- “In the hands of a properly prepared therapist, sandplay is a powerful, invaluable modality. The operative word is ‘powerful.’ To the extent that any method can heal, so can it do harm.”
- — Dora M. Kalff
To my friends John and Sara, it looked like an ordinary tray filled with sand. On the shelves of a bookcase beside the small table supporting the sandbox were hundreds of small figures, or, as John referred to them, toys. The home office belonged to John’s cousin, Laura. “Go ahead,” Laura said to them, gesturing at both the tray of sand and the bookcase lined with figures. “Pick a few items and put them in there. Have fun with it.”
“Why did she have a sandbox?” I asked. “Does she have kids or something?”
“No, she’s a therapist,” John explained. He sat in my living room, sipping a cup of espresso and relaying tales from a week spent out of town. “She specializes in a certain kind of therapy called sandplay.”
I’d never heard of such a thing. With an inquisitive raise of my brows, I gestured for John to continue.
The mood in the room that night had been casual, he said: there’d been a married couple; John and Sara, who were visiting family; Laura, the cousin who was a psychologist; a bottle of wine; and a room filled with eye-catching objects.
John dresses fashionably in torn jeans and has a collection of unique eyeglasses. He rearranges his furniture frequently and redesigns his facial hair as often as it allows.
On a shelf he’d spotted a statuette of the Little Prince — his favorite childhood storybook character. In Saint-Exupéry’s story, the Little Prince is the master of his own planet. John laughed as he told me how he relates to this character — how he loves nothing more than to be the center of attention, with spontaneity and chaos swirling around him. When he and Sara are out together, John’s charisma glows bright, and the gravitational pull of his personality can clearly be felt. In such situations, Sara seems content to engage in bits of small talk along the periphery.
John plucked the figurine off the shelf and placed it on the sand at the center of the tray.
In contrast to John, Sara’s world is one of order, schedules, and control. She dresses in elegant, minimalist black pantsuits and has worked tirelessly to win promotions at her company, where she is a middle-management training executive. There was a time when John had been the breadwinner, but it is now Sara who brings home the dough.
While Sara contemplated her choices, John used his finger to draw a circle in the sand around his prince. By the time Sara had chosen three items — a plastic Cinderella, a miniature oven, and a paper sheet of play money — John had added two rings around the first.
As the three adults chatted casually about dinner plans, Sara set the Cinderella and stove on the sand near an edge of the tray, then, using the dollar bill, she began to smooth the surface, starting near her objects and moving slowly toward the center of the box, exerting order over the randomness of the sand, until she had leveled half of John’s rings.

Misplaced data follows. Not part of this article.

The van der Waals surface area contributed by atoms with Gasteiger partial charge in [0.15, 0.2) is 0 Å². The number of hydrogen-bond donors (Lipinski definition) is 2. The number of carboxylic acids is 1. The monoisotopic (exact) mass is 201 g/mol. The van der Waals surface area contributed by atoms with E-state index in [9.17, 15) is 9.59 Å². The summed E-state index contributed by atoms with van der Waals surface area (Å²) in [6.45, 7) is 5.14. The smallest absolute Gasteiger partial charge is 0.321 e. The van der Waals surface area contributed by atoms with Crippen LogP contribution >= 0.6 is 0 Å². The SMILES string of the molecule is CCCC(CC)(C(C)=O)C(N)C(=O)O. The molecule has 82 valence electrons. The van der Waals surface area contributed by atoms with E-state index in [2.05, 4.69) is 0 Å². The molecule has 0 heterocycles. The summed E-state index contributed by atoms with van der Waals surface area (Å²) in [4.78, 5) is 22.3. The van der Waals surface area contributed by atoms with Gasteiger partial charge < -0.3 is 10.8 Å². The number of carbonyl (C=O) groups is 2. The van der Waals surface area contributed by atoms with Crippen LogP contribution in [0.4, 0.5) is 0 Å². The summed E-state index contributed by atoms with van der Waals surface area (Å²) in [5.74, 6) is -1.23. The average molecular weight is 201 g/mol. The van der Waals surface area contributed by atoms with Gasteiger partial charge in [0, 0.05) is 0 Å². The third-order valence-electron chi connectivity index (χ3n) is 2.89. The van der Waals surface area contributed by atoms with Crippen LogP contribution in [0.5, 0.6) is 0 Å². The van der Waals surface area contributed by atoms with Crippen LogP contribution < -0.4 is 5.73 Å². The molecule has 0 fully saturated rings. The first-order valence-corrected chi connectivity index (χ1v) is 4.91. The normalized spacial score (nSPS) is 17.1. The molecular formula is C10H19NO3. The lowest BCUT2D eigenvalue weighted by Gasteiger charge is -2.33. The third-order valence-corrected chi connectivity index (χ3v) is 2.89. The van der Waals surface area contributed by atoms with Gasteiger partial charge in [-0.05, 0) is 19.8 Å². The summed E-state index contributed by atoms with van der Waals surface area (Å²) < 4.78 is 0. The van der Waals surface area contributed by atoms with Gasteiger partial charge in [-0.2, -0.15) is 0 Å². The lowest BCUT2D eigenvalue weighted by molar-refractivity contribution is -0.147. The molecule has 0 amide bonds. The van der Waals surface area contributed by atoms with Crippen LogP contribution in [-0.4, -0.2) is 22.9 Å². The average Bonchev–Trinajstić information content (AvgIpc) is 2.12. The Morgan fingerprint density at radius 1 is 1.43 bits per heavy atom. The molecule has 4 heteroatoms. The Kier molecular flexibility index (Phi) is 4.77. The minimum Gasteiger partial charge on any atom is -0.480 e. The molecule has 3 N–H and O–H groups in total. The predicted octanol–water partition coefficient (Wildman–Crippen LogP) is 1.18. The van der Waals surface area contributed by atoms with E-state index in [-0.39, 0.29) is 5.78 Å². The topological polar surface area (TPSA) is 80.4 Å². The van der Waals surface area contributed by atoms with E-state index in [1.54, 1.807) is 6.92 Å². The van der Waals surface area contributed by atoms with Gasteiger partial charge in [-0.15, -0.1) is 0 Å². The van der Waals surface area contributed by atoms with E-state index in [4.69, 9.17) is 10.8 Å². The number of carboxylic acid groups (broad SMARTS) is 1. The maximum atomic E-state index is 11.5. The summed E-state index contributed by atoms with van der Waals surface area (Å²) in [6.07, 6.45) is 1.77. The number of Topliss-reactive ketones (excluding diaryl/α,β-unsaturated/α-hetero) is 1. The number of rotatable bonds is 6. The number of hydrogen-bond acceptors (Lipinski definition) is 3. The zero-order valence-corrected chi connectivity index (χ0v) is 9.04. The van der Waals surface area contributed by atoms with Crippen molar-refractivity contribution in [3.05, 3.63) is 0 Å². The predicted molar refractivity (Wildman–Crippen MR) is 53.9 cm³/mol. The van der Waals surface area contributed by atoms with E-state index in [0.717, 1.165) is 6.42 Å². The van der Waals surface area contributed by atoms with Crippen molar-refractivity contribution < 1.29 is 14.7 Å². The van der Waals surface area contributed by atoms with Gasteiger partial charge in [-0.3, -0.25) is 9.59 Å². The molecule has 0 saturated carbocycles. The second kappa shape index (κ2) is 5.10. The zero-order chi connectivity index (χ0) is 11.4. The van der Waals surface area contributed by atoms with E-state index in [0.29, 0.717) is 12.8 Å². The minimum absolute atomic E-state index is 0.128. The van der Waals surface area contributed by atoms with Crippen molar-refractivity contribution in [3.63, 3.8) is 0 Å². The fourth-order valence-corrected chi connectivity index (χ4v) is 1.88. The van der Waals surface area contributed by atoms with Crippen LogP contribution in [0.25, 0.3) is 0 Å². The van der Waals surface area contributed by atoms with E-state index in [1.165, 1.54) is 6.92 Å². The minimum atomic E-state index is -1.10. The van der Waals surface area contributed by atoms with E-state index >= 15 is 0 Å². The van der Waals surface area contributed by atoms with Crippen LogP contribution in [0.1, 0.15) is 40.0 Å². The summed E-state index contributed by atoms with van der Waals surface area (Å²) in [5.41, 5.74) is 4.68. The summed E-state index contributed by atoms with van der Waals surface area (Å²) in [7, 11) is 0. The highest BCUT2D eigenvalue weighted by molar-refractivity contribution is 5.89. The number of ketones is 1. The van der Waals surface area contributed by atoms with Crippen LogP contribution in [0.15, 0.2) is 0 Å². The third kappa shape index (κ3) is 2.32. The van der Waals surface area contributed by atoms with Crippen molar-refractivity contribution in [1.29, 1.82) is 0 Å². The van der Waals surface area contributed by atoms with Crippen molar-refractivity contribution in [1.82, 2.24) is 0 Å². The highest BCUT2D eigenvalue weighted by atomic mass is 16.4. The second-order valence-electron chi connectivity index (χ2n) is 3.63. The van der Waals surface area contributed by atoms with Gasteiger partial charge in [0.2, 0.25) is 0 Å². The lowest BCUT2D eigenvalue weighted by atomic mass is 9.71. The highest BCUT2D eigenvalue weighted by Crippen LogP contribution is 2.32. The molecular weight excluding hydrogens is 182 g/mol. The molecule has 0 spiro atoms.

“That’s when she said it,” John told me. I leaned forward. “Laura looked at what Sara and I had done in the sand and said, ‘You guys have some serious problems.’” John let out a long breath, sat back in his chair, and rubbed his chin.
He explained that although he and Sara had been growing farther apart in recent years, before their encounter with the sand, they had not yet acknowledged the problem, let alone addressed it. As a result of what had transpired in that room, John announced, he and Sara were now considering a trial separation.
I couldn’t get my head around the idea that toys in sand might have a tangible impact on real life. I’ve dabbled with therapy — a psychologist here, a pill dispenser there — but never have I come into contact with anything like what John described. I like toys; sand, not so much. Still, my curiosity was piqued.
Through online research I found that sandplay therapy was developed in Switzerland, in the 1950s, by Jungian therapist Dora Kalff. At the time, Carl Jung’s “analytical psychology” (analysis of both the unconscious and conscious mind) was the hot new method for helping emotionally ill people achieve a sense of well-being.
Beyond that, the words on the screen were a labyrinth of indecipherable psychobabble. I required a translator. I found one in Encinitas — Peggy McCarthy, PhD, and licensed psychologist. On her professional profile, she listed sandplay as one of her specialties, the other being dream therapy, yet another branch of Jungian psychology.
I visited McCarthy at her office one sunny afternoon. She was dressed business casual, in pants and a loose-fitting shirt, and wore her shoulder-length flaxen hair down. Her smile was relaxed and natural.
“Jung and his ideas sort of fell out of favor when the whole behavioral [therapy] thing came along,” she said. “But there’s still a small core of us [Jungians]. What happens in psychology throughout history is that we go from ‘We have a soul’ to ‘We don’t have a soul.’ The zeitgeist swings. ‘We have a soul’ is Freud, Jung, that deep, dark psyche. ‘We don’t have a soul’ is behavioral: we react to things that happen in our world. It would not surprise me in the least if we swung back again.”
Against one wall of her office several bookshelves were populated with figurines. McCarthy pulled a tray out from a white cabinet. The tray itself was a rectangle, about two feet by one foot, and three inches deep. The interior was painted blue, and there was much more sand than I expected. McCarthy explained that the blue was meant to look like water, so that people could move the sand around, creating the shape of an island, or shoreline.